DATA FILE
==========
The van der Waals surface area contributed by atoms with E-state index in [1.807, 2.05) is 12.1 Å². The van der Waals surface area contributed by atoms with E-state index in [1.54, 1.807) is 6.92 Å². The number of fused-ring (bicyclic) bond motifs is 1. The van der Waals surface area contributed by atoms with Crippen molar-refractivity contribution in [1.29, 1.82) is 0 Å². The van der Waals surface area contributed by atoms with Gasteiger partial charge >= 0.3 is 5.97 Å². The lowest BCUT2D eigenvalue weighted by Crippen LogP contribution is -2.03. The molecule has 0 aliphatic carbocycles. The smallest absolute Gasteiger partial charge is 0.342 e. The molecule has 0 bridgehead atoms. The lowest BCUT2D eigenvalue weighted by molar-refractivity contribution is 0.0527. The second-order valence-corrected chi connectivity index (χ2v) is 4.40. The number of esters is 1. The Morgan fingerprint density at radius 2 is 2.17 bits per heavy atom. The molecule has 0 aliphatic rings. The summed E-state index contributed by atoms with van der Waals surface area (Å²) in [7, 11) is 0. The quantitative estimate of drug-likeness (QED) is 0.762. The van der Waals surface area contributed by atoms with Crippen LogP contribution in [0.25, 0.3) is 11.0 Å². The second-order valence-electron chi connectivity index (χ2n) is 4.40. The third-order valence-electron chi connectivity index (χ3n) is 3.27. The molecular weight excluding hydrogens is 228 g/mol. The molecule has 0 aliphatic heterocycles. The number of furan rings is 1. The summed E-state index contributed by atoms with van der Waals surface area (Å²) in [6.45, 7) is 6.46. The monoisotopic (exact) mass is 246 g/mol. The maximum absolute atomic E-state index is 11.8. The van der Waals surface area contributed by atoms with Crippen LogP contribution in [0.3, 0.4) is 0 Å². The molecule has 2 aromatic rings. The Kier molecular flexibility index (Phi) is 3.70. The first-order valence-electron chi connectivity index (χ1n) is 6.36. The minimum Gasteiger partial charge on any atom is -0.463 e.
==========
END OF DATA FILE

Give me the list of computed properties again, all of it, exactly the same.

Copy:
The van der Waals surface area contributed by atoms with E-state index in [1.807, 2.05) is 12.1 Å². The van der Waals surface area contributed by atoms with E-state index in [1.54, 1.807) is 6.92 Å². The number of fused-ring (bicyclic) bond motifs is 1. The van der Waals surface area contributed by atoms with Crippen molar-refractivity contribution in [1.29, 1.82) is 0 Å². The van der Waals surface area contributed by atoms with Gasteiger partial charge >= 0.3 is 5.97 Å². The lowest BCUT2D eigenvalue weighted by Crippen LogP contribution is -2.03. The molecule has 0 aliphatic carbocycles. The smallest absolute Gasteiger partial charge is 0.342 e. The molecule has 0 bridgehead atoms. The lowest BCUT2D eigenvalue weighted by molar-refractivity contribution is 0.0527. The second-order valence-corrected chi connectivity index (χ2v) is 4.40. The number of esters is 1. The Morgan fingerprint density at radius 2 is 2.17 bits per heavy atom. The molecule has 0 aliphatic rings. The summed E-state index contributed by atoms with van der Waals surface area (Å²) in [7, 11) is 0. The quantitative estimate of drug-likeness (QED) is 0.762. The van der Waals surface area contributed by atoms with Crippen LogP contribution in [0.25, 0.3) is 11.0 Å². The second-order valence-electron chi connectivity index (χ2n) is 4.40. The third-order valence-electron chi connectivity index (χ3n) is 3.27. The molecular weight excluding hydrogens is 228 g/mol. The molecule has 0 aliphatic heterocycles. The number of furan rings is 1. The summed E-state index contributed by atoms with van der Waals surface area (Å²) in [6.45, 7) is 6.46. The monoisotopic (exact) mass is 246 g/mol. The maximum absolute atomic E-state index is 11.8. The van der Waals surface area contributed by atoms with Crippen LogP contribution in [0.3, 0.4) is 0 Å². The molecule has 2 aromatic rings. The Kier molecular flexibility index (Phi) is 3.70. The first-order valence-electron chi connectivity index (χ1n) is 6.36. The minimum Gasteiger partial charge on any atom is -0.463 e.